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Here are direct links the pictures of the Plaza theatre in Nipigon that are on the Ontario Archives website:
Here are direct links to the pictures on the Ontario Archives website:
Here’s a direct link to the picture:
Here are direct links to the pictures of this theatre on the Onario Archives site:
Here are direct links to the Ontario Archives photos:
Here’s a direct link to the picture of it as the Embassy:
and here is is as the Astor:
The links to the 1947 pictures of the Tivoli in Windsor are no longer working, but the pictures can be seen by going to the Images database on the Ontario Archives website at:
and entering ‘Tivoli Windsor’ in the search window.
A picture of the Plaza in Nipigon from 1948 can be seen by going to the Images database of the Ontario Archives at:
and entering ‘Plaza Theatre Nipigon’ in the search window.
Unfortunately that link to the picture of the Embassy is not working. You can see the picture by going to the Images database at the Ontario Archives site at:
and entering ‘Embassy Theatre’ in the search window.
A picture of the Bay theatre in North Bay can be seen by gong to the Ontario Image Archives at:
and entering ‘Bay Theater North Bay’ in the search window.
This theatre had apparently had a number of other names during its lifetime. Its opening name may have been the Victoria (rather than the Victory); it became the Embassy in 1935, then the Astor in 1949.
Its first incarnation as the New Yorker started in 1962, may have been briefly an adult theatre called in the Tivoli in the early 70s.
It became the Festival in 1978, the Showcase in 1986, and gian give the name New Yorker in 1998.
Here it is as the Embassy in 1937:
Pictures of the Tivoli from 1947:
In addition, both the Rivest list and the Ontario archives show a Parkdale Theatre that was operated by Famous Players at 1605 Queen Street West, whereas both the Lakeshore and the Odeon are listed at 1473 Queen Street West. Perhaps a search of old city directories of those Film Daily Yearbooks could resolve the matter, but I don’t have access to those.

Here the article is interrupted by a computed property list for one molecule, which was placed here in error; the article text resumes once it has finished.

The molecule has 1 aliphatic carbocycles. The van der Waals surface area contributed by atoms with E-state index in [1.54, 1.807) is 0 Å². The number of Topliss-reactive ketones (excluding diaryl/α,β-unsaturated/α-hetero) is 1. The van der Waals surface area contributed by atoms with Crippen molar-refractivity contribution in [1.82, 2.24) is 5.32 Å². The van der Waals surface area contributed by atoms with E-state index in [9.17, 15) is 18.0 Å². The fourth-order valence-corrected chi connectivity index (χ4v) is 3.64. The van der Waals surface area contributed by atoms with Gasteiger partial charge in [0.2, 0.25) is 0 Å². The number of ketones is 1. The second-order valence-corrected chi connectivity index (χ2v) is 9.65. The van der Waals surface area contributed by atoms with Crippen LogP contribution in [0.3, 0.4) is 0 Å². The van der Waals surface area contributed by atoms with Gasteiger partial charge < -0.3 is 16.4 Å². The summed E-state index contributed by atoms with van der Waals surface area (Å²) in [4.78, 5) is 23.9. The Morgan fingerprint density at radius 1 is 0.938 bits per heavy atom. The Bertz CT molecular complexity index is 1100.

The information was found on Mike Rivest’s list for the Lakeshore Theatre and the matching of addresses.
After looking at the two pictures of the Tivoli’s beautiful auditorium in John Lindsay’s terrific book “Palaces of the Night: Canada’s Grand Theaters”, it is easy to see why it would be a great Todd-AO house; that very wide outer proscenium frame would accommodate a large, curved screen easily with both minimal side draping and probably no need to tear out or cover the side boxes. Was the original projection box used or was another one built to meet the need for as-near head-on projection as possible? It would be neat to see a picture of this theatre set up for Todd-AO.
A 1950 picture of the Rio Theatre in Toronto can be seen here:
Here’s a picture from 1957:
Sorry- wrong URL. This one is of the Madison in 1919:
Here’s a picture fronm 1919; it’s hard to believe it’s now what is the Bloor Cinema today.
Sorry; posted it based on a 1919 picture that looks very little, if at all, as the Bloor Cinema does today. It must have been radically altered. I have posted that photo to the Bloor site and ask the moderators to delete this entry.
Oops; sorry. This is the correct link to the 1929 photo:
The marquee of Loew’s Yonge Street can be seen on he right in this 1929 photo:
An early picture of the theatre, as Allen’s Danforth, probably taken not long after its opening in 1919:
After doing some additional research, I am just about convinced that there were two Odeon Theatres on Queen Street West at different times.
This picture of an Odeon Theatre from 1919 is from the Toronto Archives:
According to the information there, the address was 1558 Queen Street West. (However the number above the door at the left of the photograph appears to be 158; perhaps street re-numbering later occurred).
However according to both Enrightâ€™s and Rivestâ€™s listings for the Lakeshore/Odeon (which Rivest says opened in 1931) the address was 1473 Queen Street West which would put it probably at least ten blocks away and on the other side of the street.
Looking at the 1919 picture, the building looks rather small to me to have housed 752 seats which is what Enright and Rivest both state was the capacity of the Lakeshore/Odeon. I am guessing that this 1919 Odeon (which looks like a nickelodeon theatre) was gone by the time the Lakeshore/Odeon opened.